Alibaba Partners Can Add More Directors Without Shareholder Vote

The partnership that governs Alibaba Group Holding Ltd. (BABA) strengthened its grip over the Chinese company as it makes final preparations for its U.S. initial public offering.

The group -- currently made up of 27 executives -- is entitled “without the need for any additional shareholder approval” to appoint more directors, according to an amended U.S. regulatory filing yesterday. It would do so if fewer than a simple majority of board members are partnership nominees.

The Chinese e-commerce company, which is preparing for what may be the largest IPO in the U.S., has already said the partnership has the exclusive right to nominate a majority of the board. Alibaba has said ordinary shareholders would vote on those nominees.

The partnership intends to designate four out of the nine original directors, and could appoint two additional members, bringing the total number of people on the board to 11.

“This ability to expand board seats is just another mechanism to give the partnership control and keep control of Alibaba,” said Eric Jackson, president of hedge-fund Ironfire Capital LLC. “It doesn’t surprise me because the whole reason they’re doing the IPO in New York is because they felt that the partnership was a key component of their competitive advantage.”

Alibaba’s partnership structure kept it from conducting the IPO in Hong Kong. The arrangement is permitted in the U.S., where companies more commonly create different classes of shares to keep insiders in charge. The Hangzhou-based company’s structure has raised corporate governance concerns because it enables founder Jack Ma and his management team to keep control.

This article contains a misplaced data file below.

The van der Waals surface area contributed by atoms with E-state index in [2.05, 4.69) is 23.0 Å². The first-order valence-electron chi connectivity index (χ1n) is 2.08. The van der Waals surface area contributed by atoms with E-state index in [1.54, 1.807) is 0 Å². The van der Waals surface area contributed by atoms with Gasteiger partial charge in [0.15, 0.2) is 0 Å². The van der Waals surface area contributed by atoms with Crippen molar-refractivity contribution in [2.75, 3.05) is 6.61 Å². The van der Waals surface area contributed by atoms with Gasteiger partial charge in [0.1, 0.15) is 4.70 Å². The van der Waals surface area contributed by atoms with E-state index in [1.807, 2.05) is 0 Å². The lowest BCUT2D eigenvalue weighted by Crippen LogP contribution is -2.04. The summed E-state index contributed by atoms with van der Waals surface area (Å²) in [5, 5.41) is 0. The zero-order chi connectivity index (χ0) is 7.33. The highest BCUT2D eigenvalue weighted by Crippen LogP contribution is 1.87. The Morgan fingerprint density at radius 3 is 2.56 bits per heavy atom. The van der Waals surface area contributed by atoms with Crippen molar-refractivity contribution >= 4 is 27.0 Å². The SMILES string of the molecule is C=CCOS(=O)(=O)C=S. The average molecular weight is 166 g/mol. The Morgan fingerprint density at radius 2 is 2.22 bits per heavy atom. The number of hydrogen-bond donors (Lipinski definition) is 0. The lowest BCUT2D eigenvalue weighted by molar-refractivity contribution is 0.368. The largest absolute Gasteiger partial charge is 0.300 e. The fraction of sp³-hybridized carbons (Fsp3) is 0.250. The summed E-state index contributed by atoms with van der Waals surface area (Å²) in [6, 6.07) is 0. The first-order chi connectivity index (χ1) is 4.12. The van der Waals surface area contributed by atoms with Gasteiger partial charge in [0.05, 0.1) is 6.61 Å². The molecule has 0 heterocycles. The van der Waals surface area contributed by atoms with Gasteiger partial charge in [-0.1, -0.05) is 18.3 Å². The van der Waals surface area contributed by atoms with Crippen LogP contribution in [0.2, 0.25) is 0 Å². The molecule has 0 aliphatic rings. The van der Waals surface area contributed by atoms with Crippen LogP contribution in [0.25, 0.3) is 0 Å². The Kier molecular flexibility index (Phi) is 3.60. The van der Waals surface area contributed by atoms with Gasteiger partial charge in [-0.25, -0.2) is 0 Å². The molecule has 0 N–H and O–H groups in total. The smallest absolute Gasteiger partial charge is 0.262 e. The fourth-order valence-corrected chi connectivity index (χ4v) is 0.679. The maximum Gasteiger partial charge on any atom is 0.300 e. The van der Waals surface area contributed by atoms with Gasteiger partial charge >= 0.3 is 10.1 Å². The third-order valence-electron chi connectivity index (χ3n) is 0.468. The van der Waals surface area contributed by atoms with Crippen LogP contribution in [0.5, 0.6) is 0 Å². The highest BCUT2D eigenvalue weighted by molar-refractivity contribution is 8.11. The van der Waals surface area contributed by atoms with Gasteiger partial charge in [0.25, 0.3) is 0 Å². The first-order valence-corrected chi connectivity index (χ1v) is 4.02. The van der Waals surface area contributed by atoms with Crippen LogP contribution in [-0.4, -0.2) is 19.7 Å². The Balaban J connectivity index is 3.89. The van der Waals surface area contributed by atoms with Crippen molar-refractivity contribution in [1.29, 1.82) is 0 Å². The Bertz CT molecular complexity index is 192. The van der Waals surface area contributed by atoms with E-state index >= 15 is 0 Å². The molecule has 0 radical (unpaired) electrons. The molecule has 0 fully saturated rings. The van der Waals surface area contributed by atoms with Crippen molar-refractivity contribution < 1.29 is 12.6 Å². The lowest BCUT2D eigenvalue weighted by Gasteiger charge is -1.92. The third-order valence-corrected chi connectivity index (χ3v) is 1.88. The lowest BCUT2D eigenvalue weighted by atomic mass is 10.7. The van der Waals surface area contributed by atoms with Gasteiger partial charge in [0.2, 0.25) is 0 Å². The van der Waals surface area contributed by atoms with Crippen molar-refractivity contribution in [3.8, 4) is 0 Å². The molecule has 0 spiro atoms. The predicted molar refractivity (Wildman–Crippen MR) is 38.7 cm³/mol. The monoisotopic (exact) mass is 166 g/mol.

Limited Oversight

Alibaba investors would be accepting limited oversight of management just as Ma embarks on a deal spree that’s pushing the company into new areas from online mapping to TV content. The acquisitions include a 1.2 billion yuan ($193 million) stake in Guangzhou Evergrande Football Club, China’s most popular soccer team.

The revision to Alibaba’s IPO filing comes during a period in which the U.S. Securities and Exchange Commission is privately submitting questions to the company. The changes yesterday may reflect comments from the regulator or additional disclosures that were prompted by the company and the details will be clearer following Alibaba’s IPO.

Alipay Unit

The company could conduct the IPO as soon as early August, people with knowledge of the matter have said. Estimates of its valuation suggest it could raise more than $20 billion.

Alibaba also revised the text about its relationship with the PayPal-like unit Alipay. The new filing extracts Alibaba’s description of Alipay as a “related company” and makes it clearer that there’s a contractual arrangement between the two. The update also adds a section that explains how the People’s Bank of China required a divestment of the unit in 2011.

The partnership will elect new members each year, with new members required to maintain a “meaningful level of equity interests” in the company, the filing shows. Current partners include Chief Executive Officer Jonathan Lu and co-founders Ma and Joseph Tsai.

To contact the reporter on this story: Leslie Picker in New York at lpicker2@bloomberg.net

To contact the editors responsible for this story: Mohammed Hadi at mhadi1@bloomberg.net Elizabeth Wollman

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